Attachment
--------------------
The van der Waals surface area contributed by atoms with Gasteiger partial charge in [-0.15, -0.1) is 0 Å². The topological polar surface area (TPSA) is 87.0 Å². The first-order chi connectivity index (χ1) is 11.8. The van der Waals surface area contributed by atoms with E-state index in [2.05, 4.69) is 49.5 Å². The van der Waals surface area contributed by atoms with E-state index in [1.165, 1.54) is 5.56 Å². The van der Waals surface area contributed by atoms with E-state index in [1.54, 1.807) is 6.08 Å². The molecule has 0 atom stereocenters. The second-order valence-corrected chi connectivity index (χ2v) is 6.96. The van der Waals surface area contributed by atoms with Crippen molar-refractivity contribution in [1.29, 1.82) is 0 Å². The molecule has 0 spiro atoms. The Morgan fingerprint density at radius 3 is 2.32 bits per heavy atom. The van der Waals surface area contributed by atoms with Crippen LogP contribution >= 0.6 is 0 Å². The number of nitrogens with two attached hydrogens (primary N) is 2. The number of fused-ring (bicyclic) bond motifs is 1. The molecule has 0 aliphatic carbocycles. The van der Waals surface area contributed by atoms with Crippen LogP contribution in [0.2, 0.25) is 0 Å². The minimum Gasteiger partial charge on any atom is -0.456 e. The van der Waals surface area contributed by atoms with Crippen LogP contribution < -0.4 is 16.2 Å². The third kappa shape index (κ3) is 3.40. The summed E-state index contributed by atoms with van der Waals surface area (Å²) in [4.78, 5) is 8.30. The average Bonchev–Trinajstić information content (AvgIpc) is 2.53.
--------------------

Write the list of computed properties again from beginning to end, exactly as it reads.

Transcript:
The van der Waals surface area contributed by atoms with Gasteiger partial charge in [-0.15, -0.1) is 0 Å². The topological polar surface area (TPSA) is 87.0 Å². The first-order chi connectivity index (χ1) is 11.8. The van der Waals surface area contributed by atoms with E-state index in [2.05, 4.69) is 49.5 Å². The van der Waals surface area contributed by atoms with E-state index in [1.165, 1.54) is 5.56 Å². The van der Waals surface area contributed by atoms with E-state index in [1.54, 1.807) is 6.08 Å². The molecule has 0 atom stereocenters. The second-order valence-corrected chi connectivity index (χ2v) is 6.96. The van der Waals surface area contributed by atoms with Crippen molar-refractivity contribution in [1.29, 1.82) is 0 Å². The molecule has 0 spiro atoms. The Morgan fingerprint density at radius 3 is 2.32 bits per heavy atom. The van der Waals surface area contributed by atoms with Crippen LogP contribution >= 0.6 is 0 Å². The number of nitrogens with two attached hydrogens (primary N) is 2. The number of fused-ring (bicyclic) bond motifs is 1. The molecule has 0 aliphatic carbocycles. The van der Waals surface area contributed by atoms with Crippen LogP contribution in [0.2, 0.25) is 0 Å². The minimum Gasteiger partial charge on any atom is -0.456 e. The van der Waals surface area contributed by atoms with Crippen LogP contribution < -0.4 is 16.2 Å². The third kappa shape index (κ3) is 3.40. The summed E-state index contributed by atoms with van der Waals surface area (Å²) in [4.78, 5) is 8.30. The average Bonchev–Trinajstić information content (AvgIpc) is 2.53.